Structure of the Australian Army

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Two Bushmasters operated by the 2nd Battalion, Royal Australian Regiment during an exercise in 2010

This article describes the current structure of the Australian Army. It includes the army's order of battle and the headquarters locations of major units.

Overview[edit]

The Australian Army is organised into three main elements which report to the Chief of Army; the Headquarters of the 1st Division, Special Operations Command and Forces Command. Headquarters 1st Division is responsible for high-level training activities and is capable of being deployed to command large scale ground operations. It does not have any combat units permanently assigned to it, though it commands units during training activities and the Land Combat Readiness Centre reports to the divisional headquarters. Most of the Army's units report to Forces Command, which is responsible for overseeing their readiness and preparing them for operations. Special Operations Command is responsible for preparing the ADF's special forces units for operational deployments. This organisation came into effect during January 2011; before this time the Army's three regular brigades were permanently assigned to the Headquarters 1st Division.[1][2]

Current order of battle[edit]

The Australian Army's structure in 2012

The following order of battle describes the Army's current organisational structure at the battalion and independent company/squadron level. It does not take into account changes to units' structure and command arrangements associated with operational deployments.

Geographic distribution[edit]

Locations of Australian Army brigade headquarters as at 2012 (Army Reserve formations in cursive)

See also[edit]

References[edit]

Citations
  1. ^ Australian Army (2008), pp. 5–8
  2. ^ International Institute for Strategic Studies (2011), p. 223
  3. ^ a b c d e f g h Australian Army (2008), p. 7
  4. ^ "Forces Command Raised as Adaptive Army Flies the Flag". Department of Defence. Retrieved 5 February 2012.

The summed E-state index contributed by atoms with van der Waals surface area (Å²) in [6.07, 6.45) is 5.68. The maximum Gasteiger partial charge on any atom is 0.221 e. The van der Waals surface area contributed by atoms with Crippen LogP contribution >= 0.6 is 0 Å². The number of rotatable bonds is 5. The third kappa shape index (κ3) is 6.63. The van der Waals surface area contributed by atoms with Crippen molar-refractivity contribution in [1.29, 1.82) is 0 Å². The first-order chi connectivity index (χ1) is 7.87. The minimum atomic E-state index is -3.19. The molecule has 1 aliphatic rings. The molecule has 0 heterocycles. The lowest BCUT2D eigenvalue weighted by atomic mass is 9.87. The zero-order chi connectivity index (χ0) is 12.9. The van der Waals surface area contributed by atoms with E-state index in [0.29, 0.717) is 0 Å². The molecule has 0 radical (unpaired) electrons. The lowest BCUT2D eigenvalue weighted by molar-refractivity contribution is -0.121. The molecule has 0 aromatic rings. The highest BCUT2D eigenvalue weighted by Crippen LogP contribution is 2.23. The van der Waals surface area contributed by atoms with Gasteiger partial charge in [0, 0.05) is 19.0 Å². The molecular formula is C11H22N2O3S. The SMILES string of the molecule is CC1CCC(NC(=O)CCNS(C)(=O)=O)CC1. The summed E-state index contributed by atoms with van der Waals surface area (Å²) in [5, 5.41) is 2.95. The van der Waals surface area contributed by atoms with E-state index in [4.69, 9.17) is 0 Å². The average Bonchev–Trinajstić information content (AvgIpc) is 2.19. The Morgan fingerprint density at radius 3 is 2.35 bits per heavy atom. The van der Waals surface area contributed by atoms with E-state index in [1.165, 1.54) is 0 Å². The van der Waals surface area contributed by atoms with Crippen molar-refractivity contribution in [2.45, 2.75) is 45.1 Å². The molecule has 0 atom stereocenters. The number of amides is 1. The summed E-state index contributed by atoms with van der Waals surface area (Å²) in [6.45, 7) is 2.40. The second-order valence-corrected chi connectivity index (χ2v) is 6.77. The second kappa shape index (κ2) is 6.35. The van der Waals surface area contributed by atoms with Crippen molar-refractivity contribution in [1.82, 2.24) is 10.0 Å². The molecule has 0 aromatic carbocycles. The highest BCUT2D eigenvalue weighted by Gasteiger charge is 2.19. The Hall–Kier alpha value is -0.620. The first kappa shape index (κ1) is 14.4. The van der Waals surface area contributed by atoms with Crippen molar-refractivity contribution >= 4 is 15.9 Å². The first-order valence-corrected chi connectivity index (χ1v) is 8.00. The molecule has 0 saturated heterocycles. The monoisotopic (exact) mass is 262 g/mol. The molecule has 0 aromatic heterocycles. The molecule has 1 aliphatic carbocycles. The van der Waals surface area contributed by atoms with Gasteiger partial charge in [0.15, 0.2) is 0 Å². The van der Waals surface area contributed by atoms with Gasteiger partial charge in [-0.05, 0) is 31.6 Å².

5. ^ a b Khosa (2011), p. 24
  6. ^ "HQ 1st Brigade". Australian Army. Retrieved 5 February 2012. 
  7. ^ "Seventh Battalion, The Royal Australian Regiment". Australian Army. Retrieved 5 February 2012. 
  8. ^ Kennedy, Mitch; Doran, Mark (3 March 2011). "Changes in Artillery". Army (Canberra: Australian Department of Defence). p. 3. Retrieved 7 January 2012. 
  9. ^ a b Khosa (2011), p. 25
  10. ^ "Defence Community Organisation: Welcome to Townsville" (pdf). Department of Defence. p. 8. Retrieved 4 February 2012. 
  11. ^ a b Department of Defence (2011), p. 2
  12. ^ Department of Defence. "3RAR Arrive in Townsville". Media release. Department of Defence. Retrieved 5 February 2012. 
  13. ^ Gaze, Jillian (18 March 2010). "Key to Adaptability". Army (Canberra: Australian Department of Defence). p. 5. Retrieved 20 March 2010. 
  14. ^ Hetherington, Andrew (2 February 2012). "Tying air and land together". Army (Canberra: Australian Department of Defence). p. 24. Retrieved 4 February 2012. 
  15. ^ "RHQ". North West Mobile Force. Australian Army. Retrieved 5 February 2012. 
  16. ^ "Unit History". The Pilbara Regt. Retrieved 5 February 2012. 
  17. ^ a b Khosa (2011), p. 27
  18. ^ Department of Defence (2011), p. 3
  19. ^ Khosa (2011), p. 26
  20. ^ Flint, Clark. "17th Combat Service Support Brigade". Australian Military Medicine Association. Retrieved 5 February 2012. 
  21. ^ "9 Force Support Battalion". Australian Army. Retrieved 5 February 2012. 
  22. ^ "Defence Community Organisation: Welcome to Townsville" (pdf). Department of Defence. p. 11. Retrieved 4 February 2012. 
  23. ^ "Key contacts". 3rd Health Support Battalion. Australian Army. Retrieved 5 February 2012. 
  24. ^ "Royal Military College of Australia". Australian Army. Retrieved 26 August 2012. 
  25. ^ a b c d e f g "Brigades and Formations". 2nd Division. Australian Army. Retrieved 4 February 2012. 
  26. ^ "Signals Corps Officer : Employment Location". Defence Jobs. Department of Defence. Retrieved 5 February 2012. 
  27. ^ "HQ 4th Brigade". Australian Army. Retrieved 5 February 2012. 
  28. ^ "HQ 9th Brigade". Australian Army. Retrieved 5 February 2012. 
  29. ^ "Parliamentary Secretary for Defence – Paterson Barracks remains vital". Media release. Parliamentary Secretary for Defence, Senator The Hon. David Feeney. Retrieved 13 June 2013. 
  30. ^ "Adelaide Universities Regiment". Australian Army. Retrieved 5 February 2012. 
  31. ^ "Structure". HQ 11th Brigade. Australian Army. Retrieved 4 February 2012. 
  32. ^ "Western Australian University Regiment". Australian Army. Retrieved 5 February 2012. 
Works consulted